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War Time Cookery - A Fascinating and Authentic Glimpse in to the Past

  1. Gordon Hamilton profile image96
    Gordon Hamiltonposted 4 years ago

    A few weeks ago, my mother gave me a small pamphlet she had found in an old box when she was rummaging in a junk cupboard in her house. She assumes it was my Gran's. It is dated 1940 and was issued by the National Food Campaign, published by Lewis's in Manchester. It is essentially advice to the British consumer on how to save on fuel and food by cooking sensibly with the most readily available ingredients in order to help the War Effort.

    I thanked her and later stuck it on one of my paperwork piles to read later and forgot about it. I've just come across it again. It's fascinating and is in incredibly good condition!

    Some of the suggested tactics would raise a few eyebrows today. It advocates never throwing out the poaching water from vegetables. It suggests cooking all courses of a meal in the one pot in different layers. All fat from all meats should be reserved and used at a later time as cooking fat. Ingredients to consider using in cooking include cow heels, calf heads, sheep heads and any fresh bones.

    Wow - it's hard to appreciate the sacrifices that were made barely seventy years ago for the greater good. I'm going to try some of the ideas included in the pamphlet. Tripe and Liver Hot-Pot sounds right up my street!

    Anyone have anything similarly authentic from yesteryear?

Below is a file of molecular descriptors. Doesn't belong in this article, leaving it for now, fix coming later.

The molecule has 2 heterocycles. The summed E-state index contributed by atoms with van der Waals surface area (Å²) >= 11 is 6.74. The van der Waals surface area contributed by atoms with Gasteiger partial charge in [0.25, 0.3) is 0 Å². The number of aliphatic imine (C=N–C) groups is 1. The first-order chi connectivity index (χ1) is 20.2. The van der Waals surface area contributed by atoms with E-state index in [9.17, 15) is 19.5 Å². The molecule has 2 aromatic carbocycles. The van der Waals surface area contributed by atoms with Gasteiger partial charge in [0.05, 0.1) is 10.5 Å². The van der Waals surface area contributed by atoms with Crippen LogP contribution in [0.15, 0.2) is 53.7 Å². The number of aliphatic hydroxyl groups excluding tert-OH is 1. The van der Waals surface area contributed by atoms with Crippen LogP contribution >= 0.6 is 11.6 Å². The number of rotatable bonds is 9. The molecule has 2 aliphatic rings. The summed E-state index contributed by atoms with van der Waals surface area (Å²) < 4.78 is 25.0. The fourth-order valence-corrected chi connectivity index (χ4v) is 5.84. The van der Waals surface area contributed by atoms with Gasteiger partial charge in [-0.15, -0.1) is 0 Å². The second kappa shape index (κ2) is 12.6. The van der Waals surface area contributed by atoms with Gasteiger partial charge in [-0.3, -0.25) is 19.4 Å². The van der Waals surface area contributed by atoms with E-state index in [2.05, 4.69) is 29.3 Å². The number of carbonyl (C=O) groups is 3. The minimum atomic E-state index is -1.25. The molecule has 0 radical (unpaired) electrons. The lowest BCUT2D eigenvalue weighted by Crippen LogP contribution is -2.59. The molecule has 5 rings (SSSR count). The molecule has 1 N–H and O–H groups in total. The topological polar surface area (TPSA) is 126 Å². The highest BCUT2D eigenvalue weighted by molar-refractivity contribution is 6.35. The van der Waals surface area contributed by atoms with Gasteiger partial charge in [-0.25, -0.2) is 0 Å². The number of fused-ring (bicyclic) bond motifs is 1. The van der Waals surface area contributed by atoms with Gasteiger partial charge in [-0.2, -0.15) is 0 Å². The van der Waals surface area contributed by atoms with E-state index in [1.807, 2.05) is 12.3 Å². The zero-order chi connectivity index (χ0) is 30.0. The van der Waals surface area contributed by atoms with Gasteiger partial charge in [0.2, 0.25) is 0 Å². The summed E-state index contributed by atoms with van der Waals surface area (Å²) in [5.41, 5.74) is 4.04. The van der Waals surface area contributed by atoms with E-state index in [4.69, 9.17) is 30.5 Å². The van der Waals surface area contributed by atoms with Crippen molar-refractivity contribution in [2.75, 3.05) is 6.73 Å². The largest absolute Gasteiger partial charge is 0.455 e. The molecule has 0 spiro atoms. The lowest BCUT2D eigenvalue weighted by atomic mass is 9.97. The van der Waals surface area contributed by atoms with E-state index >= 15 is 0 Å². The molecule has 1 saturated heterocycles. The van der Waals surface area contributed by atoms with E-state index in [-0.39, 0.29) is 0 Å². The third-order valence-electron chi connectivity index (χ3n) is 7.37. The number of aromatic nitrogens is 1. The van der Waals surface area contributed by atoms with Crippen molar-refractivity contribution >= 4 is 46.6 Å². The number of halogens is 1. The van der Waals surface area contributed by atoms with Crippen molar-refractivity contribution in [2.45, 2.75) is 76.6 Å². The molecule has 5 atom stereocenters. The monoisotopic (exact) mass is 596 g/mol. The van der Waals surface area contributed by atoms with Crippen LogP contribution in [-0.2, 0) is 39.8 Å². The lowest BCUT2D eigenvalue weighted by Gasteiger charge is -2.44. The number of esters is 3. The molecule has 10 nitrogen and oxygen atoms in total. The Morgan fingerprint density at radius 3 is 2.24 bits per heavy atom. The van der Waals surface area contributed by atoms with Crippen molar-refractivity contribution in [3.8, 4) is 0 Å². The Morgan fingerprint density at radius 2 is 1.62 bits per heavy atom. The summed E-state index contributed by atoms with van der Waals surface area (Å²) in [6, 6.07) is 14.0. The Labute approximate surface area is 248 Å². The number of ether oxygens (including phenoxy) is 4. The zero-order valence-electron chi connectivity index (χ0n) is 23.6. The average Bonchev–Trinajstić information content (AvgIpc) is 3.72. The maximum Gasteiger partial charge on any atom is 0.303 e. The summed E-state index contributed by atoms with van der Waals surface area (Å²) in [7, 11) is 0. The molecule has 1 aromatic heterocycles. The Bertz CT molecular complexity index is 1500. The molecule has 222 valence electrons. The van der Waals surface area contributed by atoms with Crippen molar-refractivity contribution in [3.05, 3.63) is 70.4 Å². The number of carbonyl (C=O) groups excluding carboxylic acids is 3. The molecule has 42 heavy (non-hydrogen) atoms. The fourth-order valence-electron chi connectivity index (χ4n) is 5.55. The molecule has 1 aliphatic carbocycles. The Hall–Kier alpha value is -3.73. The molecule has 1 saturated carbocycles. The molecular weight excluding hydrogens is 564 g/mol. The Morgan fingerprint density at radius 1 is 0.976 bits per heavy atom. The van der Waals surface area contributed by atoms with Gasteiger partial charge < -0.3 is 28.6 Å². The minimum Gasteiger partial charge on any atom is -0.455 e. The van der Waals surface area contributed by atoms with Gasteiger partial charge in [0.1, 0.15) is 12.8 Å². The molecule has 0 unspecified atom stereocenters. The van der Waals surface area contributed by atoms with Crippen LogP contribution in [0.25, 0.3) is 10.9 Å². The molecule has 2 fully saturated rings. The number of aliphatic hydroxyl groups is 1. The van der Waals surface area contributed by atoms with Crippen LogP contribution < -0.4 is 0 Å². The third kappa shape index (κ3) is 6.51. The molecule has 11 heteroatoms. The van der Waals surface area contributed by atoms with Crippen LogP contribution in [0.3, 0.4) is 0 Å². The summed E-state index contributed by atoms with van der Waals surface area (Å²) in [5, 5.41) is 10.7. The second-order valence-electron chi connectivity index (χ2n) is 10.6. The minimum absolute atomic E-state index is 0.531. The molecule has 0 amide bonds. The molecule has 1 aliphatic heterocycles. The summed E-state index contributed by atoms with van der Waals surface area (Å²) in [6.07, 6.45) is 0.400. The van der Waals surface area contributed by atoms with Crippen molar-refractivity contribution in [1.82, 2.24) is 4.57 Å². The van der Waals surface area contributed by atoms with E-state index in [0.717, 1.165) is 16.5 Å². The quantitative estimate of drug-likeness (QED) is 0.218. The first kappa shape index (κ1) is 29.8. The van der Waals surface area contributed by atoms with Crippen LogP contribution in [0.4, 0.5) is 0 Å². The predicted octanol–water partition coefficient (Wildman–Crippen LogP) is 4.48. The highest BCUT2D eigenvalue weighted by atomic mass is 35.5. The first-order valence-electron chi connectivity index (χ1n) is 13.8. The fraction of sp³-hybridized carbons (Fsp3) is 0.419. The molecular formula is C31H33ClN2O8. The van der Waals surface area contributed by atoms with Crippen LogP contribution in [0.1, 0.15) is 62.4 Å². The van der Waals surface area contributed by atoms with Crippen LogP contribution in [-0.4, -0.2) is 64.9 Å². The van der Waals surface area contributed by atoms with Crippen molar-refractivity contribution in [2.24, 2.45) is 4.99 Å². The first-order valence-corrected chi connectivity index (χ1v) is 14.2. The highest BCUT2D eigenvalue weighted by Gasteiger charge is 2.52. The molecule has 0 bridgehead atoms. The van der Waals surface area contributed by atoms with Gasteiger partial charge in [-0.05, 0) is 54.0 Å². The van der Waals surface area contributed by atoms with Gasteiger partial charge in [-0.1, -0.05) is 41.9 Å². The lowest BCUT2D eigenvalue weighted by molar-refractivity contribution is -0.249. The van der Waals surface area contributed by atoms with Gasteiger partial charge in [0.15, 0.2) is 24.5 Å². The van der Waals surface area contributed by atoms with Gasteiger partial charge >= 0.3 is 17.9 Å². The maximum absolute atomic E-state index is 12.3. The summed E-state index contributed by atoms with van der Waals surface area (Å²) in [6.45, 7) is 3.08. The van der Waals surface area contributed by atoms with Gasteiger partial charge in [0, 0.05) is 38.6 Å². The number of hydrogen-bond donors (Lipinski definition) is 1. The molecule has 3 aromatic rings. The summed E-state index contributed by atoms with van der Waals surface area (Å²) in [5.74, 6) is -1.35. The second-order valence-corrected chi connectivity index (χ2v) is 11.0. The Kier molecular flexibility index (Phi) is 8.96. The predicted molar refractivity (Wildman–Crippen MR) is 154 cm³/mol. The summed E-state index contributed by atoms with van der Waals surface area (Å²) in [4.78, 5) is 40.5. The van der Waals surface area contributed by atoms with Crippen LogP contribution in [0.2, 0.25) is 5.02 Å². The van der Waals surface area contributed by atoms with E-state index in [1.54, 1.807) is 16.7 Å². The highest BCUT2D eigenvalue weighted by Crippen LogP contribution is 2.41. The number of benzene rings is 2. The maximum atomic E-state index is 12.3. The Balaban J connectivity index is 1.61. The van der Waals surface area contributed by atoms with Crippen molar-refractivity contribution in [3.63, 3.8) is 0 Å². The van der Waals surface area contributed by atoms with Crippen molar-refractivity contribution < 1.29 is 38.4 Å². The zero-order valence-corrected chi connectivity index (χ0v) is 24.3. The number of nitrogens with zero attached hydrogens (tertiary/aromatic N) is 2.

2. Cagsil profile image82
    Cagsilposted 4 years ago

    Interesting Gordon.

    I don't have anything of that type of stuff laying around. My grandmother was a pack rat but not of that type of thing. My grandfather(all of them) were all dead before I was ever born. Having a scattered family doesn't allow me access to things like this.

    But, I do hope you enjoy it.

  3. suziecat7 profile image80
    suziecat7posted 4 years ago

    Nice, Gordon. I have some very old cookbooks around and really need to look at them again. Cooking in layers is interesting. Enjoy it.

  4. Tusitala Tom profile image89
    Tusitala Tomposted 4 years ago

    I remember it vaguely because I was there!   I was born in 1936 and lived in England until coming to Australia in 1951.   All that was probably correct.  However, I'd have been too young to be concerned with the detail.   

    However, I do know that whenever we could steal potatoes, onions or carrots from a farmers field, or apples and pears from some poor fruit grower there would be grumbles of "Oh, you naughty boys,"  whilst our Mum's tired eyes sparkled with joy.   "Scrumping" they used to call it.  Opportune stealing.   It probably made quite a bit of difference as far as getting a fuller, healthier diet than proposed by the government.

    Oh, and "Never leave any food on your plate."   How different now in this land of plenty.

  5. cookaholic profile image60
    cookaholicposted 4 years ago

    Hallo Gordon..I recently purchased an original wartime cookbook which includes all of the pamphlets that were written to advise the housewife on how to eek out her meagre rations..it is facinating and a real eye opener.

  6. Denise Handlon profile image89
    Denise Handlonposted 4 years ago

    Very interesting and what an invaluable, and historic, treasure your mom gave you.